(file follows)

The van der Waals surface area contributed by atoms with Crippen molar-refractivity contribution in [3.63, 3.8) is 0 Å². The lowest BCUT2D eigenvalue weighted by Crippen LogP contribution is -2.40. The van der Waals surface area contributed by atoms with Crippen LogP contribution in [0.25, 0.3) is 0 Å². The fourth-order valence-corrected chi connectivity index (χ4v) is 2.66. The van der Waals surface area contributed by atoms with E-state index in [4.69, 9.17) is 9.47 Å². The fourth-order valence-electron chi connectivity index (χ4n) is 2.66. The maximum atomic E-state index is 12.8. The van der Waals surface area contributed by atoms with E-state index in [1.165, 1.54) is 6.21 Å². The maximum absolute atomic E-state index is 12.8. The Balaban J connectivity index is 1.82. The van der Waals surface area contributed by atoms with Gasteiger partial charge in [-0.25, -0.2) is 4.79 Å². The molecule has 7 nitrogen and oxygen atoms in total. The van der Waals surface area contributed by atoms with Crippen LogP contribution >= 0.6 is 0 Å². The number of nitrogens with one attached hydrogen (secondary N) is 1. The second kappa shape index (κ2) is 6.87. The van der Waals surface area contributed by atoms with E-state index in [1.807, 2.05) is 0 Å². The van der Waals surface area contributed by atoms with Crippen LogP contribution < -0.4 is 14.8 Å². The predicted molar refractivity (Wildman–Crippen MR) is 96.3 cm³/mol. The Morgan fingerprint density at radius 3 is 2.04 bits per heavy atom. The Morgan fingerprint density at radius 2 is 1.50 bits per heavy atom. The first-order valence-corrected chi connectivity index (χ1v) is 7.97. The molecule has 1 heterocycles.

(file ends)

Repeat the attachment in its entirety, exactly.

The van der Waals surface area contributed by atoms with Crippen molar-refractivity contribution in [3.63, 3.8) is 0 Å². The lowest BCUT2D eigenvalue weighted by Crippen LogP contribution is -2.40. The van der Waals surface area contributed by atoms with Crippen LogP contribution in [0.25, 0.3) is 0 Å². The fourth-order valence-corrected chi connectivity index (χ4v) is 2.66. The van der Waals surface area contributed by atoms with E-state index in [4.69, 9.17) is 9.47 Å². The fourth-order valence-electron chi connectivity index (χ4n) is 2.66. The maximum atomic E-state index is 12.8. The van der Waals surface area contributed by atoms with E-state index in [1.165, 1.54) is 6.21 Å². The maximum absolute atomic E-state index is 12.8. The Balaban J connectivity index is 1.82. The van der Waals surface area contributed by atoms with Gasteiger partial charge in [-0.25, -0.2) is 4.79 Å². The molecule has 7 nitrogen and oxygen atoms in total. The van der Waals surface area contributed by atoms with Crippen LogP contribution >= 0.6 is 0 Å². The number of nitrogens with one attached hydrogen (secondary N) is 1. The second kappa shape index (κ2) is 6.87. The van der Waals surface area contributed by atoms with E-state index in [1.807, 2.05) is 0 Å². The van der Waals surface area contributed by atoms with Crippen LogP contribution < -0.4 is 14.8 Å². The predicted molar refractivity (Wildman–Crippen MR) is 96.3 cm³/mol. The Morgan fingerprint density at radius 3 is 2.04 bits per heavy atom. The Morgan fingerprint density at radius 2 is 1.50 bits per heavy atom. The first-order valence-corrected chi connectivity index (χ1v) is 7.97. The molecule has 1 heterocycles.